The Braves had a lot of chances to score before they finally broke through, but the best one came in the fourth. A double and a pair of walks loaded the bases with two outs for the struggling Rafael Belliard. He was 0-for-13 in the series and probably the exact guy Martinez wanted to see at the plate, maybe even more than Glavine.
Infielder Mike Mordecai was on the bench as a potential pinch hitter. He only had eight at-bats in the postseason, but he did have three hits and two RBIs. This was the opportunity to get Glavine enough run support to win the game with one swing. In today’s era of baseball with more bullpen arms this wouldn’t even be a decision. You make the change.
But Bobby Cox stuck with Belliard for defensive purposes. Predictably, Belliard popped out to shallow center field to let Cleveland off the hook. If the Indians had won the game and the series, this becomes another piece of painful Atlanta sports lore. As things turned out, Belliard made two great defensive plays later in the ballgame and vindicated Cox.
Sometimes it all works out.
The Braves missed a ton of chances to make this game less stressful
Tom Glavine put together one of the greatest pitching performances in World Series history, and man did the Braves need every bit of it. For a team who had lost its last nine World Series games all by one run, the first few innings of this game had to feel very ominous.
Two hits stranded in the first inning (admittedly one erased by a bad call.) Two walks stranded in the second inning. The aforementioned bases loaded miss in the fourth. Another two left on in the fifth. Even after taking the lead, the Braves missed a golden opportunity to put it out of reach by leaving the bases loaded in the seventh.
The “Oh no, here we go again,” energy out of all of Braves Country had to be so strong at that point. Nine World Series losses by one run in the space of five years, and you’re going to tempt fate by stranding 11 runners and going 0-for-6 with RISP?
Luckily, Glavine stared down the baseball gods and laughed with his eight innings of dominance.
Joe Morgan foreshadowed the infield fly arguments 17 years early
Yeah, this really happened. Javy Lopez popped out to shallow left field with runners on second and first and nobody out in the second. It was well out into the outfield, but the umpire called for an infield fly anyway. Sound familiar?
“There’s no such thing as too far out (in the outfield) if he’s under control, which he is.”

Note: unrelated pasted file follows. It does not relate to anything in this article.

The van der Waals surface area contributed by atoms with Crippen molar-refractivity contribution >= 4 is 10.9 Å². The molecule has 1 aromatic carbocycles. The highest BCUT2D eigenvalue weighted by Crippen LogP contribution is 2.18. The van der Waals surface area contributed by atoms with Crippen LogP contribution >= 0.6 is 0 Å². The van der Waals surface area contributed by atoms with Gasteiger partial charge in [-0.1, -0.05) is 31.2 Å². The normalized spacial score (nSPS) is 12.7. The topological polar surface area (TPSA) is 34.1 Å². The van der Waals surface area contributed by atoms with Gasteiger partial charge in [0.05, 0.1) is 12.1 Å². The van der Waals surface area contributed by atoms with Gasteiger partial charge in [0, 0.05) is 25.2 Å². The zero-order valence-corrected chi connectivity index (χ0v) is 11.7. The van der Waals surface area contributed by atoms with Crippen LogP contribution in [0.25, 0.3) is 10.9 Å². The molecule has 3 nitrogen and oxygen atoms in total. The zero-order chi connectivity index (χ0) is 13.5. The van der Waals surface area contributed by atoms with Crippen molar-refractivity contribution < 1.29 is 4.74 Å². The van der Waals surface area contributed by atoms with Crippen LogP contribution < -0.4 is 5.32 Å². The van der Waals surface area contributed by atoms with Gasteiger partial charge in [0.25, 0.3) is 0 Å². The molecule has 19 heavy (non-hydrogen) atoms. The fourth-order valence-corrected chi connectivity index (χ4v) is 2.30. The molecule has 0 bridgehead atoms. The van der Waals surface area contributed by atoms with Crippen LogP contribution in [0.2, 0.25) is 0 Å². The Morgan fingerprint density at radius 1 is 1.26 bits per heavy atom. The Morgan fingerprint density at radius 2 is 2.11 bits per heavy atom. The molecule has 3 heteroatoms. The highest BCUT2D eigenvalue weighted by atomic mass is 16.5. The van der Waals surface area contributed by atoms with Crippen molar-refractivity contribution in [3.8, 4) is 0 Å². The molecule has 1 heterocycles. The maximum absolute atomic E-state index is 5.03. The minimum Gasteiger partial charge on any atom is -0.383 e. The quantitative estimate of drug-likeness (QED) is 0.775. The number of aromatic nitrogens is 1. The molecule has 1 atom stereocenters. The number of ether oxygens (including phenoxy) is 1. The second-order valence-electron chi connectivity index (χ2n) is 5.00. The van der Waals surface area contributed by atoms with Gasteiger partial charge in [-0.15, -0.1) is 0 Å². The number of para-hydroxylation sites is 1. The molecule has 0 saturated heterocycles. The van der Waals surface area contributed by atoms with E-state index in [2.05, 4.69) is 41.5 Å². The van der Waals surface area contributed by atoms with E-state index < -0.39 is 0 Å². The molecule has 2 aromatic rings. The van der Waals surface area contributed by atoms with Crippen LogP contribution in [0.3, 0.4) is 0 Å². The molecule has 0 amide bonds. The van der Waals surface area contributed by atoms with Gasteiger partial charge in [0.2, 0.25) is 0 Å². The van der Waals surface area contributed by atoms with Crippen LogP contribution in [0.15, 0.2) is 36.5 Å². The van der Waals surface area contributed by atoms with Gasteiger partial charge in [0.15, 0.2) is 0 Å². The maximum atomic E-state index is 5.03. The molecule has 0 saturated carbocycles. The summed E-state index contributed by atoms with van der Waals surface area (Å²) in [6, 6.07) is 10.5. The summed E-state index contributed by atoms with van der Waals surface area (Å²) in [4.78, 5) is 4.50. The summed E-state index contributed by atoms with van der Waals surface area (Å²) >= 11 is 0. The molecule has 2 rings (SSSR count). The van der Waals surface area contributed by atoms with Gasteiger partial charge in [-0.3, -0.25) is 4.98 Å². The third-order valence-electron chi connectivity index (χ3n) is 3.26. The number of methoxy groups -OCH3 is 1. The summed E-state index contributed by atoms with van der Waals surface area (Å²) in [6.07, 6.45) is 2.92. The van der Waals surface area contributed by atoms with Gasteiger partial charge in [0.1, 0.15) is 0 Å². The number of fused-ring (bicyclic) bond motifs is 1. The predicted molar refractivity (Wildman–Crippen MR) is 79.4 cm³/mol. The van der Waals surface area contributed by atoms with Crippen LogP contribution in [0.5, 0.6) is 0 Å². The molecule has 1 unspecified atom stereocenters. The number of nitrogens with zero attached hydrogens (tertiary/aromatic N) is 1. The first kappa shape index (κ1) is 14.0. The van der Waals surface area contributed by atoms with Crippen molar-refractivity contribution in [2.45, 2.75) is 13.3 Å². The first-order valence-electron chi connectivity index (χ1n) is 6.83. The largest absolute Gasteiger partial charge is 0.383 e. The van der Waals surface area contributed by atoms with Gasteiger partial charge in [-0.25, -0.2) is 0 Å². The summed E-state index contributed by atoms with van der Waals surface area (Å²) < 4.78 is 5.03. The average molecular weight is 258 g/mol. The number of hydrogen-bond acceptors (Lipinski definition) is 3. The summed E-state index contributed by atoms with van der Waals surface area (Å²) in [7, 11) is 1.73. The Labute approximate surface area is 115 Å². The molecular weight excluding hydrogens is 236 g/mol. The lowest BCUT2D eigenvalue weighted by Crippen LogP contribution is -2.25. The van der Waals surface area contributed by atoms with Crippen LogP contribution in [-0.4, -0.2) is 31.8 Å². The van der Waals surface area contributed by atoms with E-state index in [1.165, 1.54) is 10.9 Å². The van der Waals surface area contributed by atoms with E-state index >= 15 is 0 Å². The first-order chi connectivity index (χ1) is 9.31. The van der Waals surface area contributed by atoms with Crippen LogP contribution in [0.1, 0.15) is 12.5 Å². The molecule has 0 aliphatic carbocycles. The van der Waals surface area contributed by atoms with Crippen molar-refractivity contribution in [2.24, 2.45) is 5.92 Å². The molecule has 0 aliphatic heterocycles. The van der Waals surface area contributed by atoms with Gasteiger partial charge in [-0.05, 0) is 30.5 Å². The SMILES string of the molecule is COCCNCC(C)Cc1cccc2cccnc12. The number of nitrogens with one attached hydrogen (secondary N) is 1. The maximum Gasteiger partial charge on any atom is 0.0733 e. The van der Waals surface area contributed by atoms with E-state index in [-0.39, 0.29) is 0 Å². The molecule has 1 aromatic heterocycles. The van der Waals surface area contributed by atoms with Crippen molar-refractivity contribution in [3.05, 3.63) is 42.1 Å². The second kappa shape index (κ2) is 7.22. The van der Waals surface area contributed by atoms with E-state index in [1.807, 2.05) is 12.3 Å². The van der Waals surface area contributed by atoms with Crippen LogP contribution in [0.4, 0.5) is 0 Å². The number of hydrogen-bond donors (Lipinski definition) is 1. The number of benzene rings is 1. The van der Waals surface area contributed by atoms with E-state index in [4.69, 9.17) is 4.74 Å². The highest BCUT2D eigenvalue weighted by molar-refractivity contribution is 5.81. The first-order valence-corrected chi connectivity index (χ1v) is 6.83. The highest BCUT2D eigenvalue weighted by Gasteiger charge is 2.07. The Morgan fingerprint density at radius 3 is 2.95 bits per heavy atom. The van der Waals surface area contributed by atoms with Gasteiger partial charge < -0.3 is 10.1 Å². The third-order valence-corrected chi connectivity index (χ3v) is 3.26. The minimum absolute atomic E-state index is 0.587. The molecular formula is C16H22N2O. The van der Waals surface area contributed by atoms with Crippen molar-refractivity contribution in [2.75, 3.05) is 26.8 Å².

TIme is a flat circle, and apparently infield flies to left field in Atlanta Braves postseason games are as well.
The Indians were as loaded as any team ever
I put this one in the seven-hole intentionally, because a young Jim Thome was batting seventh for the Indians that night. Yes, that Thome. The man who ended up hitting 612 home runs and knocking in 1,699 runs was batting in the bottom third of the order.
To truly appreciate what Glavine did, you have to understand how good this lineup was. The eight members of Cleveland’s lineup (American League pitcher Martinez excluded) combined for 18,458 hits, 9,900 RBIs, 2,503 home runs, 47 All-Star Game appearances, 20 Silver Slugger awards and 409.3 WAR.
This was one of the greatest offenses ever assembled. Every single guy 1-8 had at least 1,000 career hits and at least 700 RBIs. There were no easy outs, there were no soft places to land in a tough spot.
And Glavine mowed right through them for eight innings.
Cleveland’s hardest hit ball of the night was also its first one
It’s really easy to forget this one because literally everything happened after it, but Kenny Lofton gave the second pitch of the game a serious ride. He pushed Justice all the way to the edge of the warning track with a line drive before the right fielder glided over to make a catch in the gap.
It’s worth noting that Thome hit a flyball that actually did reach the warning track in the eighth, but it looked a little bit softer off the bat than Lofton’s to open the night.
And in an era without exit velocity stats, it’s fair to suggest Glavine got his one “mistake” of the night out of the way as early as possible.
David Justice was having a terrible postseason before game six
Everyone remembers the comments he made in game six and the iconic “Dave Justice, all is forgiven in Atlanta!” line Bob Costas dropped as he was crossing home plate, but his serious struggles during the 1995 postseason are often forgotten.
When Justice entered play in game six, he was still looking for his first extra base hit of the postseason. He was hitting just .214 in the postseason before game six and mired in a 1-for-14 slump in the World Series itself.
But like Costas said, all was forgiven with one swing. And that’s something nobody will ever forget.
Thanks for reading about the Braves 1995 World Series. If you enjoyed this piece, take a look at our piece on one of our favorite Braves Minor League Teams.